Combustion Concepts / Commentary/Columns

Exothermic Atmospheres

June 10, 2013
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An exothermic gas atmosphere can prevent surface oxidation during the heat treatment of metals. This column shows how to calculate the composition of an exothermic atmosphere in each stage of preparation and the atmosphere’s oxidation potential with respect to iron. Details are shown in downloadable Excel workbook ExoCalc.xlsx.

 

    Equation 1 shows the methane combustion reaction with less than stoichiometric air. The value of X must be such that the reaction heat is sufficient to sustain a chamber temperature between 1000˚C and 1400˚C (1800-2600˚F). The evolution of heat produced for this purpose accounts for the name “exothermic” applied to this class of atmospheres.[1,2]

 

          CH4 + XO2 +3.76XN2 ® MCO + DCO2 + YH2 + WH2O + 3.76XN2    [1]

    The composition of the combusted gas mixture can be calculated by a material balance plus the equilibrium constant of equation 2, the water-gas shift (WGS) reaction:

 

                        CO2 + H2 ® CO + H2O; Kequil = M´W  [2]

                                                                          D´Y
 

Exothermic Atmosphere Generation

An exothermic gas generator burns natural gas (NG) in the presence of a catalyst to a near-equilibrium condition, thereby consuming all of the oxygen and virtually all of the CH4. The hot gas is tempered by cooling it to remove most of the water vapor. Figure 1 illustrates the flow diagram. Exothermic atmospheres are classified as “lean” when produced at air/NG ratios between about 85% and 95% of stoichiometric and “rich” when the air/NG ratio is between about 50% and 85% of stoichiometric.

 

Calculational Procedure

The example here is for a rich atmosphere that is burning methane with 57% of the stoichiometric air (air/CH4 molar ratio of 5.43) at 1120˚C (2048˚F). The exogas is prepared by condensing water from the hot gas at 20˚C, then using it to anneal steel at 1050˚C (1922˚F). Here’s how to calculate the furnace atmosphere’s composition and its tendency to oxidize steel.

    First, use the FREED database[3] to obtain equations for heat content, dew point, log Kequil and DH°form of substances at 25˚C. This is the same procedure used in previous “Combustion Concepts[4,5]” columns.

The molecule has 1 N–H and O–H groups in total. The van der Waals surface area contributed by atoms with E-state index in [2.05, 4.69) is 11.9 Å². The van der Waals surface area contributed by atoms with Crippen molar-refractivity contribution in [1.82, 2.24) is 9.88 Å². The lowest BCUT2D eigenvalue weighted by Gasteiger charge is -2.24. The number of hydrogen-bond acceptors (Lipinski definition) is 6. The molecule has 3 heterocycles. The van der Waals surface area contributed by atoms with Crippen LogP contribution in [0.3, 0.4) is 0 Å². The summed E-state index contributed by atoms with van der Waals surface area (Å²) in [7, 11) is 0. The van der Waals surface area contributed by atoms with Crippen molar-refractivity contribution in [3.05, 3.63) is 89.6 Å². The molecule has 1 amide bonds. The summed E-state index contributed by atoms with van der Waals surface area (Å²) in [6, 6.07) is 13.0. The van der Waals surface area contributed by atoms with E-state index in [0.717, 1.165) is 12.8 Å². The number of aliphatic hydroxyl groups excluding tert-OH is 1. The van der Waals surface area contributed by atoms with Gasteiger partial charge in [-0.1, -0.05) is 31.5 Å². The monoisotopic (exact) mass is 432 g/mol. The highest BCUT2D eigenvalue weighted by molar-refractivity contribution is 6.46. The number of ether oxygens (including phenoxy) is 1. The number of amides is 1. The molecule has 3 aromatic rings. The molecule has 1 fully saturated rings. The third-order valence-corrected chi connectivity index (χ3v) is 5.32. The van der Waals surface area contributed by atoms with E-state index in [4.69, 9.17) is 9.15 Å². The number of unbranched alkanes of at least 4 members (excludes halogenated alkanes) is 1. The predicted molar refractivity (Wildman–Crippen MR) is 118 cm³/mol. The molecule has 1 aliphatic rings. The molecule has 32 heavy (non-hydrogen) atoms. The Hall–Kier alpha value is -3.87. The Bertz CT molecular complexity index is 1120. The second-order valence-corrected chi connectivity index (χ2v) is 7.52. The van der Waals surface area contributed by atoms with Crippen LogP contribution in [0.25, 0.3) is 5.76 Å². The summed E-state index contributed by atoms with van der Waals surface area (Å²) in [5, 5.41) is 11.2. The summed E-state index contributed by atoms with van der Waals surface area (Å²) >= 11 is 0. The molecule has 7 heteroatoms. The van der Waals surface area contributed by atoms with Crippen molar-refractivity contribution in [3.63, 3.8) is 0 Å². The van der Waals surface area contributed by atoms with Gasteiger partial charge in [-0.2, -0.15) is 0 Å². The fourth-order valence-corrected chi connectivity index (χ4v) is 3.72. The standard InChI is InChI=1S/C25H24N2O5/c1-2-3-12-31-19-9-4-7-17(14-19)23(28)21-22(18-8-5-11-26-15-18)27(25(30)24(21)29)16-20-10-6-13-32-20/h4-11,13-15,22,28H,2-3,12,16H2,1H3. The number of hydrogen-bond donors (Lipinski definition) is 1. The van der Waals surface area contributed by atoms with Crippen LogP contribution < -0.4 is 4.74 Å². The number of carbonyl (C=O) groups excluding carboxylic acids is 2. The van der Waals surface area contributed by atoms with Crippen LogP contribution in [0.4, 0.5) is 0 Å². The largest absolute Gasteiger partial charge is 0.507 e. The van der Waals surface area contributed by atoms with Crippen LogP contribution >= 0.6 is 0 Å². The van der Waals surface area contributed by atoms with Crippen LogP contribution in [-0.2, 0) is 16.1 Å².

Next, write a material balance and set up an equilibrium relationship. There are four unknowns (M, D, Y and X), so we need four equations. Equation 1 stoichiometry gives: M + D = 1, W + Y = 2 and M + 2D + W = 2X = 0.21(5.43) = 1.14. Equation 2 equilibrates the four gas species according to the value of Kequil for the WGS.

    Workbook ExoCalc, which can be found on our website at www.industrialheating.com/ExoCalc, shows how to solve these four equations to give the hot gas composition at 1120˚C. Cooling the hot gas to 20˚C (pH2O = 0.0226 atm) removes 0.825 moles of water, lowering the value of W to 0.146. Heating the exogas in the heat-treat furnace re-equilibrates the gas via the WGS. Table 1 shows the furnace gas and exogas composition.

    Equation 3 expresses the oxidizing potential of the exogas (oxygen partial pressure, or pO2). Equation 4 shows iron’s oxidation tendency by the pO2 for iron/wustite equilibrium. Table 2 shows the oxidation situation for the hot burner and exogas conditions.

               

        2CO2 ® 2CO + O2; pO2=Kequil ´ (pCO2)2            [3]

                  (pCO)2

 

 

        2Fe.947O ® 1.894Fe(aust) + O2; pO2 = Kequil                  [4]

References

1. ASM Committee on Furnace Atmospheres, Furnace Atmospheres and Carbon Control, Metals Park, Ohio [1964].

2. Neményi, Rezso, Controlled Atmospheres for Heat Treatment, edited by G.H.J. Bennett; [translated from the Hungarian by B. Gebora], Pergamon Press, [1984].

3. www.thermart.net.

4. Arthur Morris, “Calculating the Heat of Combustion of Natural Gas,” Industrial Heating, September 2012.

5. Arthur Morris, “Making a Heat Balance,” Industrial Heating, December 2012.

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